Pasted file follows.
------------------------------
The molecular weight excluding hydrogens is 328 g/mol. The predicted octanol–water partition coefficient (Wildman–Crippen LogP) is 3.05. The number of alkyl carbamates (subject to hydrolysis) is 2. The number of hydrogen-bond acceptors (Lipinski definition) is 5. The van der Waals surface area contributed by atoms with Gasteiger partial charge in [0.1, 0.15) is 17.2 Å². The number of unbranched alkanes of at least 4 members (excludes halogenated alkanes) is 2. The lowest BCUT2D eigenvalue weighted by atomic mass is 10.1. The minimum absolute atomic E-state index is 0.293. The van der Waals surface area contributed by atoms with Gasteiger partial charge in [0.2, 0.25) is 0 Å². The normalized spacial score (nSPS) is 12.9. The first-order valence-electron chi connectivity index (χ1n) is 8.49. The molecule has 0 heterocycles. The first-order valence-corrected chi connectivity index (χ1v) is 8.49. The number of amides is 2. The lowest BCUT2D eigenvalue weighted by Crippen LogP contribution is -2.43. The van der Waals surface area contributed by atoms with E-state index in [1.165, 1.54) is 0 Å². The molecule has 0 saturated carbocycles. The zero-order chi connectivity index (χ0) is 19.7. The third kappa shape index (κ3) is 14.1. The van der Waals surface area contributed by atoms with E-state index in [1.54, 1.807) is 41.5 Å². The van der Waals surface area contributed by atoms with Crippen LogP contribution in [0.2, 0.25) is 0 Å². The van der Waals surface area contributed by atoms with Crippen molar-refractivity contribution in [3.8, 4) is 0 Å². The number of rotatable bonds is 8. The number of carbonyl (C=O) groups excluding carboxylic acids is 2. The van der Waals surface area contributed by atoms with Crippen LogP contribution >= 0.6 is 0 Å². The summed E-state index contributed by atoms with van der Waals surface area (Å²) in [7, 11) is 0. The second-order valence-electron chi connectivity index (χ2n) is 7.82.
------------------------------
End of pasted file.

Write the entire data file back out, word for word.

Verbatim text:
The molecular weight excluding hydrogens is 328 g/mol. The predicted octanol–water partition coefficient (Wildman–Crippen LogP) is 3.05. The number of alkyl carbamates (subject to hydrolysis) is 2. The number of hydrogen-bond acceptors (Lipinski definition) is 5. The van der Waals surface area contributed by atoms with Gasteiger partial charge in [0.1, 0.15) is 17.2 Å². The number of unbranched alkanes of at least 4 members (excludes halogenated alkanes) is 2. The lowest BCUT2D eigenvalue weighted by atomic mass is 10.1. The minimum absolute atomic E-state index is 0.293. The van der Waals surface area contributed by atoms with Gasteiger partial charge in [0.2, 0.25) is 0 Å². The normalized spacial score (nSPS) is 12.9. The first-order valence-electron chi connectivity index (χ1n) is 8.49. The molecule has 0 heterocycles. The first-order valence-corrected chi connectivity index (χ1v) is 8.49. The number of amides is 2. The lowest BCUT2D eigenvalue weighted by Crippen LogP contribution is -2.43. The van der Waals surface area contributed by atoms with E-state index in [1.165, 1.54) is 0 Å². The molecule has 0 saturated carbocycles. The zero-order chi connectivity index (χ0) is 19.7. The third kappa shape index (κ3) is 14.1. The van der Waals surface area contributed by atoms with E-state index in [1.54, 1.807) is 41.5 Å². The van der Waals surface area contributed by atoms with Crippen LogP contribution in [0.2, 0.25) is 0 Å². The van der Waals surface area contributed by atoms with Crippen molar-refractivity contribution in [3.8, 4) is 0 Å². The number of rotatable bonds is 8. The number of carbonyl (C=O) groups excluding carboxylic acids is 2. The van der Waals surface area contributed by atoms with Crippen LogP contribution >= 0.6 is 0 Å². The summed E-state index contributed by atoms with van der Waals surface area (Å²) in [7, 11) is 0. The second-order valence-electron chi connectivity index (χ2n) is 7.82.